Other features and advantages of the invention will become apparent from the following description, including the drawings and the claims.
When data is “pushed” from a data resource to a computer over a network, the initiative or request to transfer data originates from the data source rather than the receiving computer. One technique for pushing data is electronic mail. Unfortunately, there are several problems with relying solely on email to push data. First, electronic mail servers frequently have restrictions on the size of electronic mail. Second, the recipients' folders can become “jammed”, i.e., filled with an inconvenient number of messages. The present invention is intended to provide an additional convenient mechanism for pushing data from a shared data resource to other computers over a network.
As shown in
The workstations 20 are “transient” clients of the network 12, i.e., they are connected intermittently to the network 12. When a particular workstation 20 is activated, a startup program stored on the mass storage device 24 contacts the network server 14 and requests an internet protocol (IP) network address.
Most of the workstations are located at user stations, e.g., users' offices or cubicals, but at least one of the workstations is designated as a kiosk station 30, e.g., a stand-alone station that is not assigned to a particular user but can be accessed by many users. For example, the kiosk station 30 may be located in the copy room, hallway, or other shared area of the building. The kiosk station 30 includes a scanner 40 for scanning documents and generating image data, a display 38, and an input device 36 such as a keyboard or mouse, for accepting user input. The scanner 40, display 38 and input device 36 can be coupled to a general purpose programmable computer 32 with a mass storage device 34, such as a hard drive. The computer 32 can be located at the kiosk station 30, or the scanner 40, display 38 and input device 36 could be coupled to the computer 32 over the network 12. The computer 32 need not be a full-fledged workstation, but must have sufficient computing power to run the equivalent of a CORBA Name Service. Other sorts of data resources, i.e., a hardware devices to generate data, such as digital cameras or floppy disk drives, may be located at the kiosk 30 and coupled to the computer 32.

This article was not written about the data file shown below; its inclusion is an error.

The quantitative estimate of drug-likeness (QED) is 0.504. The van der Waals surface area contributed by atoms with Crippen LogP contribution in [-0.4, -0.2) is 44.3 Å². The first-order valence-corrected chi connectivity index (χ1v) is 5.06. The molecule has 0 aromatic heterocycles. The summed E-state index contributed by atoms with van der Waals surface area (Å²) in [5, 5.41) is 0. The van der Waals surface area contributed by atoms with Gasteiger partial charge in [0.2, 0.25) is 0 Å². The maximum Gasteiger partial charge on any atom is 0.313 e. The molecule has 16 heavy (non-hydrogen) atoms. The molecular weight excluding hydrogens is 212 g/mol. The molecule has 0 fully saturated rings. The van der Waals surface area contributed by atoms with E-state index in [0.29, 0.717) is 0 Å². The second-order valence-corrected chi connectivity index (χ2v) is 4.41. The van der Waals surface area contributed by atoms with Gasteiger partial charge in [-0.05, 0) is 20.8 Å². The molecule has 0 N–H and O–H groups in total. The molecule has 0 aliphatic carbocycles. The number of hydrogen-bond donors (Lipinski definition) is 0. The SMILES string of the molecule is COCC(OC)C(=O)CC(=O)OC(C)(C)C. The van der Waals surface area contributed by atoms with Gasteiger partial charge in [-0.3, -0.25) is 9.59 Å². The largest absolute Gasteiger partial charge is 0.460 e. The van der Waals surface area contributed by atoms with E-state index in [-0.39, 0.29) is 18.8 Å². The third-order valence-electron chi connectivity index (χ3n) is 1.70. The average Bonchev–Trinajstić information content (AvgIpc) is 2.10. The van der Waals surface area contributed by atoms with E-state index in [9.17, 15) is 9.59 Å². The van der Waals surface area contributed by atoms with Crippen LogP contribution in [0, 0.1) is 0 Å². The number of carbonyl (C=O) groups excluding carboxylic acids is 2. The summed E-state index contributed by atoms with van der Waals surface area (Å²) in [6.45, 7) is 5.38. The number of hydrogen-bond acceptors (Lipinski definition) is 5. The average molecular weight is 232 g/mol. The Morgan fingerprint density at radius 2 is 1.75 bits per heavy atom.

The computer 32 at the kiosk 30 runs a name service program 50, and the computer 22 of each workstation 20 runs a subscription program 60 that communicates with the name service program 50. The name service automatically maintains an association function that associates human-readable names with the IP network addresses and port numbers of the subscription programs 60 on the workstations. Specifically, the name service 50 is configured to listen for requests for registration or deregistration from the workstations. When the name service receives a request, it adds the name, IP network address and port number of the workstation to the association function The name service can be a distributed object-oriented architecture name service that is a widely accepted standard. Specifically, the name service can be a Common Object Request Broker Architecture (CORBA) Name Service, such as the “omniNames” Naming Service available with omniORB. A CORBA name service includes an object for each subscription program that encapsulates IP address of the workstation, the port number of the subscription program, and “interface information”, such as the available methods for delivering data to the subscription program represented by the object. The name service 50 can be installed at the kiosk 30 by a human system administrator.
The computer 32 at the kiosk 30 also runs a data delivery program 70. As shown in
The subscription agent program 60 running on computer 22 sends messages that request registration or deregistration on the name service 50. In addition, the subscription agent program 60 listens for data from the kiosk 30 that is directed to the workstation 20. To install the subscription program 60 on the workstation 20, a user can connect to a computer that supports a data transfer protocol such as HTTP or FTP, download an installation program, and execute the installation program to install the subscription program. The subscription program can be placed in a start-up folder so that it executes each time the computer 22 is turned on. As shown in
As shown in
In the event that a subscription program requests a name that is already assigned to another subscriber, the name service will send a message declining the registration. The subscription program may then poll the other subscribers to verify whether another workstation using the name is connected to the network. If no subscriber responds to the poll, the subscription program sends another request to the name service, and the workstation is registered. This may occur if a workstation is subject to an abrupt shutdown, i.e., a shutdown that occurs without the opportunity for the workstation to deregister. When the workstation is restarted, it may send a request to register a name that is already on the subscriber list.